“This shipping container has been a great place to get started. We are ready for the next step,” said Monica Danforth, shop manager of Mulxiply/Campfire, in one of the units of the retail black boxes at 93 Washington Avenue on the east end of Portland.
Today was the last day of the boutique’s Washington Avenue occupancy and a storewide sale was attracting customers looking for bargains despite the rainstorm outside. The owners of the boutique are preparing to relocate to a much larger space at 5 South Street, west of the Old Port.
March and April will be spent building out the new space to accommodate more products for an opening that is expected to occur in May. This larger space will permit display space for a new product line: Ember, a new jewelry line. It will also permit the owners to display the work of emerging designers.
Danforth, from Farmington, is a junior in the BA Studio Art program at USM. Many of her classes are remote because of the COVID-19 pandemic. However, she is enrolled in an in-person ceramics class in Gorhman currently. She is developing her own jewelry brand: Bad Fox Collection.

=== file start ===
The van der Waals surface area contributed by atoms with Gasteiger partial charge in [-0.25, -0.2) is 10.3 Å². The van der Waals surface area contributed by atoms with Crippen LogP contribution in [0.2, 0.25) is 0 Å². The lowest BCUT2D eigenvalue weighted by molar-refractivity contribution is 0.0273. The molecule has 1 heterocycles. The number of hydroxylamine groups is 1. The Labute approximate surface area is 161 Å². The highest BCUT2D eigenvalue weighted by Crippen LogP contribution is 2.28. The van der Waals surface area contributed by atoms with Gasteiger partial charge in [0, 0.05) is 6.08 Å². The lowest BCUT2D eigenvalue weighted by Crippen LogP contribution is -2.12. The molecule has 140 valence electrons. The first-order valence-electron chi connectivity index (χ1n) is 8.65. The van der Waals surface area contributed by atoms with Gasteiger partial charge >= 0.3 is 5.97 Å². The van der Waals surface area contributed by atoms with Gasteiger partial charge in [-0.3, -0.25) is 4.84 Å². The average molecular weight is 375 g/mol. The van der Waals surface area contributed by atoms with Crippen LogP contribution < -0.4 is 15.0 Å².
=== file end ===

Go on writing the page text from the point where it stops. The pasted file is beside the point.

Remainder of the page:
The black box complex was the brainchild of former developer Jed T. Harris of the J. J. Nissen building. He recognized the need for young business owners to try out their concept without investing heavily initially. It’s viewed as incubator space for entrepreneurs looking to get their feet wet in the complex world of business – especially today.
However, lost in the history of this building is the story of the wealthy Elizabeth B. Noyes and her role in saving J.J. Nissen from moving out of state. Betty Noyes, was the divorced wife of Robert Noyes, the ultra wealthy discoverer of the chip and the founder of Intel Corporation in California. After 21 years of marriage and four children, they divorced when she learned he was having an extra marital affair. Eventually, he married a much younger woman who was an executive at Intel.
In the settlement, Betty, a Massachusetts native, took title to the couple’s 50 acre estate in Bremen and moved back to the east coast. By California law, she also took half of the profits of the computer giant Intel. In Maine, she became the state’s premier philanthropist with her great wealth. She is remembered for preventing a takeover of the bakery on Munjoy Hill that would have moved the major employer in the area out-of-state, Betty came to the rescue as she did on so very many occasions for the people of Maine. One of her many significant legacies was the creation of a foundation; the Portland based The Libra Foundation. It was administered by her attorney. She died in September of 1996 at the age of 65 years old. She was a smoker who suffered from emphysema.
For more background information, please visit posts herein dated August 13, 2018 and February 6, 2021.